Our short musings on design, branding, business and the human condition.
These are short musings we’ve had on topics related to what we’re doing at Hexanine, in life, and beyond.
Scorching the landscape with C&Ds rarely wins you friends and probably hurts your brand image in the long run. Now that social media is maturing, we might even be able to measure how bad legal eagle actions affect the buzz around your organization. Maybe there’s a legal need to protect brand assets and preserve future profitability, but that needs to be weighed against the financial damage that turning brand fans into enemies can cause.
After nearly two years in hiatus, the iam8bit art show is back, with a high-profile gallery opening next Thursday, August 11th! This show will be one for the ages, and definitely worth checking out. Started by our friends at iam8bit in 2005, the art show has featured hundreds of artists’ interpretations of their favorite 1980s video game heroes, heroines, villains, and damsels in distress — and this show should be the best yet.
Peep the awesome poster art above, created by our buddy Dave Crosland.
Take a look for more info on the opening, and the evening’s festivities, which will include all-night ambiance by DJ R-Rated. Both Jason and Tim will be in attendance, so come down and join us for the festivities!
Video games are no longer a niche market. They’re big business, having long-since eclipsed Hollywood blockbusters in revenue. Culturally, we’ve grown used to video game franchises with their own storylines, plots, and characters — a complex web of merchandising, marketing, and gameplay.
It’s easy to forget that these paths were forged by a cast of simple, clever little characters of ’80s videogames. Their screen time may have been short, but Pac-Man, Q*Bert, Mario, and many other characters were bursting with personality, fun, and an ethos that we wanted to capture in the book, SUPER iam8bit: More Art Inspired By Classic Video Games of the ’80s. With our client-partners and co-publishers, iam8bit, we designed the entire volume, helped curate the mass of excellent artwork, and launched our creative imprint, Plastic Highway.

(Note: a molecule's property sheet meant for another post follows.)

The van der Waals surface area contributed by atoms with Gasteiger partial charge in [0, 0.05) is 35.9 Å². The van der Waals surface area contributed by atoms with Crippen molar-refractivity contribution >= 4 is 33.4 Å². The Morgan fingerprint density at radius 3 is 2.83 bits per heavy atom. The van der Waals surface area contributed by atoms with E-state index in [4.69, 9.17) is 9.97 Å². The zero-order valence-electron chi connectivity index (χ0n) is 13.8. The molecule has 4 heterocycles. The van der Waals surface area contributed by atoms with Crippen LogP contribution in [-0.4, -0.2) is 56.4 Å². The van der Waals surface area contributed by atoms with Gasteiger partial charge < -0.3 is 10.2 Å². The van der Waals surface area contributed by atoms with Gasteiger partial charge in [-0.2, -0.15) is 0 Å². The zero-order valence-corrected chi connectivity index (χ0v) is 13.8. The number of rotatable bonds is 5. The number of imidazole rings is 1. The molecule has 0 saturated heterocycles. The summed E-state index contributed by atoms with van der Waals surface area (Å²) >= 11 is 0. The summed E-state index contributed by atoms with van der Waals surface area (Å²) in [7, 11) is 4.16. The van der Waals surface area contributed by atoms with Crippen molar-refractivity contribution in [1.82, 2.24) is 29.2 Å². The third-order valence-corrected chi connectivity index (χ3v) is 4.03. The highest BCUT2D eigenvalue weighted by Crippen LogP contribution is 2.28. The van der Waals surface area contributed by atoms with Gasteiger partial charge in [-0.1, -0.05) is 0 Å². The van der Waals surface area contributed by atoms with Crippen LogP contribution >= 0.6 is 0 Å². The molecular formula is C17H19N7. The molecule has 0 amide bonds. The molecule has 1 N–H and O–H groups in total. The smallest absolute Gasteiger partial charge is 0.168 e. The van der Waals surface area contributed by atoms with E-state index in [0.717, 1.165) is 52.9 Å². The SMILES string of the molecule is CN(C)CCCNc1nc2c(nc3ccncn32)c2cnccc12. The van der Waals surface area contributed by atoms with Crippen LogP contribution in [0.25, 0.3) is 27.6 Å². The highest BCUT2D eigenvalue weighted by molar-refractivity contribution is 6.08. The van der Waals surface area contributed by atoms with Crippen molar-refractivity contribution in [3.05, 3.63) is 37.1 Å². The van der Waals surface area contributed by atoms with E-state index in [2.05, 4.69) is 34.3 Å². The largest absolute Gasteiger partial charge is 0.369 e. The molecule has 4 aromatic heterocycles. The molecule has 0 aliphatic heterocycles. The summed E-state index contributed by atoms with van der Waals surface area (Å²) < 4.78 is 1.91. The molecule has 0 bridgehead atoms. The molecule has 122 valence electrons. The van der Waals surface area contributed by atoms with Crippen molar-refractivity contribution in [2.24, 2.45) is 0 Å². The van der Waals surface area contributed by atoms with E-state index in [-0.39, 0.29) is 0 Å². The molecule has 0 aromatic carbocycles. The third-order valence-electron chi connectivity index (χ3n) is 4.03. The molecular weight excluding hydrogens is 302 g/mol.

For more details about this project, power up to our iam8bit portfolio page.
And if that’s not enough ’80s video game goodness for you, be sure to check out iam8bit’s 5th art show in Los Angeles, where the book will be officially released and available for sale.
As Thanksgiving approaches, we’ve been reflecting on the many creative people who’ve inspired and challenged us to grow, stretch our limits and be the absolute best designers possible. In the spirit of thanks and sharing, below are (in no particular order) 14 designers of all kinds who’ve influenced us throughout our careers. Whose inspiration are you thankful for? Let us know in the comments below.
One of the great things about design is its ability to act as a window in time, for us to get a taste of what that era was like. If we’re old enough, those combinations of words and images conjure up powerful memories, associations and emotions. Great design does that.
My Dad brought home our first video game system in 1983, when I was but five years old. The Atari 2600 had already become a gigantic, category-defining success, spawning a whole new industry of home video games. In the six years since its release, Atari had used its marketing muscle in TV commercials, ads in comic books and magazines, and I wanted one. From the moment my Dad pulled out the box from Video King, I was hooked.